Ben Stiller's hysterical war movie send-up takes aim at Hollywood
DIRECTED: BEN STILLER
STARRING: BEN STILLER, ROBERT DOWNEY JNR, JACK BLACK, STEVE COOGAN, NICK NOLTE
Ben Stiller‘s first film as a director since 2001’s Zoolander is a brilliant film-within-a-film. Shooting Vietnam epic Tropic Thunder in the jungles of South East Asia, a group of preening actors find themselves caught up in a real war of their own. This becomes, then, the true story behind the most expensive fake war movie ever made???
At face value, the makers of Tropic Thunder would have us believe they’ve made a blisteringly funny comedy about what happens when the shoot for a Vietnam movie goes dreadfully wrong. But, in case that’s just too simple a proposition, this is also a post-modern deconstruction of the filmmaking process, a mischievous satire on the vanity of actors and a sharp dig at the rapacity of Hollywood studios. If it sometimes feels like Tropic Thunder gets carried away on its own high-vaulted ambitions, then rest easy: it has arguably more in common with a Charlie Kaufman movie than the self-reflexive histrionics of The Last Action Hero.
Tropic Thunder itself is a memoir by Vietnam veteran John ‘Four Leaf’ Tayback (Nolte) that details a suicidal mission into the jungles of South East Asia in 1967 from which only a handful of his platoon returned alive. This, in turn, is being filmed by British director Damien Cockburn (Coogan), with a cast including action hero Tugg Speedman (Stiller), comedian Jeff Portnoy (Black) and multiple Oscar-winning Australian actor, Kirk Lazarus (Downey Jnr), a keen Method advocate, whose determination to inhabit his character has led him to undergo “pigmentation alteration surgery” to play the platoon’s African-American sergeant.
As our film of Tropic Thunder opens, their film is five days into shooting and already it’s a month behind schedule and a hundred million dollars over-budget. Amid threats from the studio to shut down the movie, and clearly fed-up with the prissy narcissism of its stars, Cockburn and Tayback conspire to abandon Speedman and the rest of the cast deep in the Vietnamese jungles – there best to “know fear”, as Tayback puts it – with cameras hidden in the foliage to film them, guerilla-style, for the finished movie. Inevitably they find themselves lost in-country, but our stars are so self-absorbed they fail to notice the local heroin cartel are chasing them, believing them to be DEA agents. At which point, this send-up of war movies deliberately succumbs to the broader conventions of the genre.
The trick Stiller and co-writers Justin Theroux and Etan Cohen pull off is the artful way they telescope in and out of their metatextual hijinks. You may have seen online, for instance, Rain Of Madness – a fake, Hearts Of Darkness-style documentary about the making of Cockburn’s Tropic Thunder film, directed by Werner Herzog analog Jan Jurgen. And before Tropic Thunder itself begins, we?re treated to a series of trailers featuring Speedman (a Stallone-style actioner, Scorcher VI), Portnoy (a gross-out franchise called The Fatties: Fart 2, with Portnoy playing multiple roles a la Eddie Murphy in The Nutty Professor) and Lazarus (worthy gay priest drama, Satan’s Alley).
On top of that, the cast has their own websites, with lengthy biographies, filmographies and movie trailers. This is all very richly textured detailing around the central conceit of the film, but wisely Stiller’s doesn’t let it disrupt the narrative drive. In fact, the closest the film comes to articulating its own febrile metatextuality is when Lazarus exclaims: “I’m the dude playing the dude disguised as another dude!” It’s certainly Downey who most conspicuously embodies the tricksiness of the film’s proposition. Here’s an American playing an Australian who’s so preposterously committed to his character he’s undergone surgery for the part to resemble an African-American. It’s audacious certainly – and, arguably, not a little provocative – but I can’t think of any other actor apart from Downey who could carry it off with such brilliance. And as the platoon of actors find themselves in increasingly perilous circumstance, they begin to adopt the personas of their characters; Lazarus’ Sgt Osiris assuming gruff command of the squad while Speedman’s Tayback becomes a flinty-eyed (and hysterical) Rambo figure.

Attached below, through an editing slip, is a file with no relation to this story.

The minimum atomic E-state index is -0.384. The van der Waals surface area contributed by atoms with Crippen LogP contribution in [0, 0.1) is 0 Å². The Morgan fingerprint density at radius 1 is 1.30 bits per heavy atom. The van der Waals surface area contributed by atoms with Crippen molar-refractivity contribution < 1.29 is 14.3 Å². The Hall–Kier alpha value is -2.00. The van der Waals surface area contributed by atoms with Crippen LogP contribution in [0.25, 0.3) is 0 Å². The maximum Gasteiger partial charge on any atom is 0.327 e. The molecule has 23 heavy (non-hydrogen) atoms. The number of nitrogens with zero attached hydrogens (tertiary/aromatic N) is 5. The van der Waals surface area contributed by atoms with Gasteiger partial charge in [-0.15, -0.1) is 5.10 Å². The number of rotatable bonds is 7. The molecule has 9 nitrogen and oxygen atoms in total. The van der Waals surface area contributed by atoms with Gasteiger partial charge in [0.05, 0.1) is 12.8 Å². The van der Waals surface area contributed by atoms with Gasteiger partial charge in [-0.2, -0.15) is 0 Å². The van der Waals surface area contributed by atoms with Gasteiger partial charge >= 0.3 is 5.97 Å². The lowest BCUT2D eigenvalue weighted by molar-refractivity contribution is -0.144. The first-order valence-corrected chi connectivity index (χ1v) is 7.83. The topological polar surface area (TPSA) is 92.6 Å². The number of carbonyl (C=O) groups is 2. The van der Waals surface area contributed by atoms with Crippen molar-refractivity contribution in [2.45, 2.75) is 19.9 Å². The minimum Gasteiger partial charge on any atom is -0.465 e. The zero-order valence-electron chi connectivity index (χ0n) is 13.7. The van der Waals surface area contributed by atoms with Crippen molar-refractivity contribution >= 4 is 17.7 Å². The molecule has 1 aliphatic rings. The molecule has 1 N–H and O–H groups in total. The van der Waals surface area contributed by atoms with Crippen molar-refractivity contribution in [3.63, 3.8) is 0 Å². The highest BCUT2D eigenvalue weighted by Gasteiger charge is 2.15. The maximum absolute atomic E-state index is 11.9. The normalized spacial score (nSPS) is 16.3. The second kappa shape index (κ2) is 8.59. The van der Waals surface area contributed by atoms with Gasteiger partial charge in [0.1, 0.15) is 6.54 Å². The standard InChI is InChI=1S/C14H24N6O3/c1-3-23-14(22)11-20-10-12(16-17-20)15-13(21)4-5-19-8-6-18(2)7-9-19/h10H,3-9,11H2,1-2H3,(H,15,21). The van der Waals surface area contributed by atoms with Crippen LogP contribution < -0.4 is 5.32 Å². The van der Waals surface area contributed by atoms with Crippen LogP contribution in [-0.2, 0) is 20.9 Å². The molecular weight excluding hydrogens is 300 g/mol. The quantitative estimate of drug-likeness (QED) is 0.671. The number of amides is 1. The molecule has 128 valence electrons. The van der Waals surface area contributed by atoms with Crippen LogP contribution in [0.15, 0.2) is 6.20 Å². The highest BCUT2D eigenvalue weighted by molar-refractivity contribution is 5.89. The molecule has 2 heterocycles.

Of course, you might imagine that there’s nothing more self-indulgent than watching actors playing actors. Or, indeed, that jokes at the expense of Hollywood might seem injudicious from people who’ve made a comfortable living there. But the targets are broad enough not to be exclusive. We learn, for instance, that Speedman?s last lead role prior to Tropic Thunder was as the developmentally stunted title character of Oscar-bait drama, Simple Jack – for which he failed to even get an Academy nomination. The joke, rather mercilessly, is in the way actors can achieve critical kudos from playing a certain type of role – something you’d be familiar with if you’ve seen Forrest Gump, Rain Man or I Am Sam. And, frankly, that Speedman is a shit actor and the footage we see of Simple Jack is simply awful. Later, Lazarus rather pompously declares, “I don’t read scripts, scripts read me,” – the kind of phrase familiar to anyone who’s sat through an Actor’s Studio-style interview with any of the more self-regarding members of the movie community.
There is one, final, jaw-to-the-floor swipe at Hollywood: the astonishing casting of Tom Cruise in a fat suit and bald hairpiece as a bullying, foul-mouthed studio exec. Cruise is extraordinary here – a toxic ball of cruelty and cynicism. When it looks like one of the actors might not make it back alive from Vietnam, he snarls: “We’ll weep for him. In the press. And set up a scholarship. And in the fullness of time? we’ll file an insurance claim.?
Quite what his fellow parishioners at the church of Scientology will make of this, only L Ron himself knows.